Tuesday, January 6, 2015

Allie Sherman, 1923-2015


In the wake of the Jets' decision to fire head coach Rex Ryan, and the Giants taking a chance by keeping Tom Coughlin, let us pause to remember Allie Sherman, who guided the Giants through highs and lows long ago.

Alexander Sherman -- who became "Allie" instead of "Alex" or even "Sander," as Michigan Congressman Sander Levin did -- was born on February 10, 1923 in Brooklyn, the son of Russian-Jewish immigrants. He attended Boys High School, in the Bedford-Stuyvesant section, before its merger to become Boys & Girls High School.

Other alumni of Boys High include: 2-time National League batting champion Tommy Davis; basketball stars Lenny Wilkens, Connie Hawkins, Si Green, Mel Davis; and sportswriter/sportscaster Howard Cosell. And that's just from the world of sports. It also produced novelist Norman Mailer, science fiction titan Isaac Asmiov, longtime Congressman Emanuel Celler, housing developer William Levitt, civil rights lawyer Will Maslow, his brother psychologist Abraham Maslow, painter Man Ray, music legends Aaron Copland and Max Roach, comedian Alan King, film producer Irving Thalberg, and actor Norman Lloyd, now 100 years old. Since the merger, its most notable graduate has been basketball star Dwayne "the Pearl" Washington.

When Sherman was 13, he was already a locally renowned athlete, and he tried out for the football team at Boys High. The head coach rejected him, for being too small. This was in 1936; Phil Rizzuto, even smaller, had already been the quarterback at Richmond Hill High School in Queens, before being rejected by Brooklyn Dodger manager Casey Stengel for being too small, and then signing with the Yankees where the rest was history -- although he would be reunited with Stengel, who admitted he was wrong, but Rizzuto never forgave him.

At 16, Sherman graduated, and got into Brooklyn College, paying his tuition with money he made from hustling older kids in handball. He tried out for their football team. This time, the coach wasn't the one who told him not to: His mother was. Allie and the coach talked her into letting him play, and in 1940 he became the starting quarterback. In 1942, he led BC to a shocking upset win over crosstown rival City College of New York (CCNY). He graduated at age 19.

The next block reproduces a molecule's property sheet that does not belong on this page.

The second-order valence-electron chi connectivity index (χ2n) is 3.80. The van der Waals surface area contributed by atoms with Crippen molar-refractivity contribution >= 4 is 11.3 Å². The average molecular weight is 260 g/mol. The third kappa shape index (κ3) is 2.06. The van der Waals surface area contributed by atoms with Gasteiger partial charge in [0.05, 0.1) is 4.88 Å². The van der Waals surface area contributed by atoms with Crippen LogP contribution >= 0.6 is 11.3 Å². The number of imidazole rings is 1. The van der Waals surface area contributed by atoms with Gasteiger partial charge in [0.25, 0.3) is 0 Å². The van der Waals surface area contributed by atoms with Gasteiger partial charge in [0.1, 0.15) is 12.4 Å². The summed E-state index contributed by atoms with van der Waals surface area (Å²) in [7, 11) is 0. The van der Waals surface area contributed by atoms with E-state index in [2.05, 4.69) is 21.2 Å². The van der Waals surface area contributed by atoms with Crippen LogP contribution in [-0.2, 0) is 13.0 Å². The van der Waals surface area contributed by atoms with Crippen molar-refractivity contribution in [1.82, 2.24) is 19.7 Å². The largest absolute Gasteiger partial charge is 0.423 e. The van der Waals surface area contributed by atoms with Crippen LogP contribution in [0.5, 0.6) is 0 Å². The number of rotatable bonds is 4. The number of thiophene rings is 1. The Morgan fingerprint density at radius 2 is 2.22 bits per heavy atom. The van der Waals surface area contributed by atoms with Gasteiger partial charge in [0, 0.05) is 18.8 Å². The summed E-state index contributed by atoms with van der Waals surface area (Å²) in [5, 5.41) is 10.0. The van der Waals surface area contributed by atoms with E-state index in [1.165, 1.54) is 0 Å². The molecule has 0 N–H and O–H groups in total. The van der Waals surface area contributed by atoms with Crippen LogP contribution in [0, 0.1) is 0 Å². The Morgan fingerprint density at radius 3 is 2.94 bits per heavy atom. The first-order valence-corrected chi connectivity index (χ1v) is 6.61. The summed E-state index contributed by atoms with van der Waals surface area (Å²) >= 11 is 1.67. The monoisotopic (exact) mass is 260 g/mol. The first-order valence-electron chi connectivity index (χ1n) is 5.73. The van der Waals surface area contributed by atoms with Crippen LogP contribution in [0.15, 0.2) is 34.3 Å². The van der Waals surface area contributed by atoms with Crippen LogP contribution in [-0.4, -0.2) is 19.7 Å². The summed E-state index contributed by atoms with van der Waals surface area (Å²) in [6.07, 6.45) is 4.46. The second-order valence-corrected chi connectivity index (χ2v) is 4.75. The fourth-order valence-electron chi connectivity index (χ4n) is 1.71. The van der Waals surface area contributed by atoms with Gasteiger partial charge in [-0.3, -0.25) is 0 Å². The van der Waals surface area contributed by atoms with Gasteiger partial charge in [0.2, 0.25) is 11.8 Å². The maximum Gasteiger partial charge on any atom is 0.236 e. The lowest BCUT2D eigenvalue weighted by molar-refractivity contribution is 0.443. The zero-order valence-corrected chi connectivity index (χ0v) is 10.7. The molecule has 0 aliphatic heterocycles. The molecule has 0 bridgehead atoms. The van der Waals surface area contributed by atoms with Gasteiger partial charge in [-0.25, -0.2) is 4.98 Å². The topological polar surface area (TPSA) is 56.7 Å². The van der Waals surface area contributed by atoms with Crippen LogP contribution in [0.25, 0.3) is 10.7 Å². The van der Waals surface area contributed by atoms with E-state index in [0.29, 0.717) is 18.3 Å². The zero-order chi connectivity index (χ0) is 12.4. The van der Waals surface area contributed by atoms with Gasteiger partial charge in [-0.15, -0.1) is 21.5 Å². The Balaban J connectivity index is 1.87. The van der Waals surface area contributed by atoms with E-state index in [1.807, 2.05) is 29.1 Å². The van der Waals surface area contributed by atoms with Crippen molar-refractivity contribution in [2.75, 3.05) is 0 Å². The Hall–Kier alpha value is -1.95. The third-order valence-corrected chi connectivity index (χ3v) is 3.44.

There weren't many lefthanded quarterbacks in Sherman's day. But, knowing that Sherman had quarterbacked the T-formation, and that George Halas' Chicago Bears had shown that the T was the formation of the future and the single wing that of the past, Philadelphia Eagles coach Earl "Greasy" Neale took a chance on him. "Never have I seen a player with a greater understanding of the game," Neale said. "He was so dedicated, he insisted on rooming with a lineman. He wanted to absorb the way a lineman thought."


Due to the World War II-induced manpower shortage, for the 1943 season, the NFL convinced the 2 Pennsylvania teams, the Eagles and the Pittsburgh Steelers, to merge for the season. The team, called the "Steagles," finished 3rd in the NFL Eastern Division with a record of 5–4–1. Both teams had started play in 1933, and this was the best finish that either of them had yet had. The Eagles finished 2nd in 1944, '45 and '46, and tied the Steelers for 1st in '47. They beat the Steelers in a Playoff, the 1st postseason game in either team's history (and the only one the Steelers would play until the "Immaculate Reception" game in 1972). But they lost the NFL Championship Game to the Chicago Cardinals.

The next year, Neale put his faith in a new quarterback, Tommy Thompson. Sherman was gone -- but it worked, as the Eagles won the NFL Championship in 1948 (getting revenge on the Cardinals in a blizzard at Shibe Park) and 1949 (beating the Rams despite a rare Southern California rainstorm turning the Los Angeles Coliseum field into soup).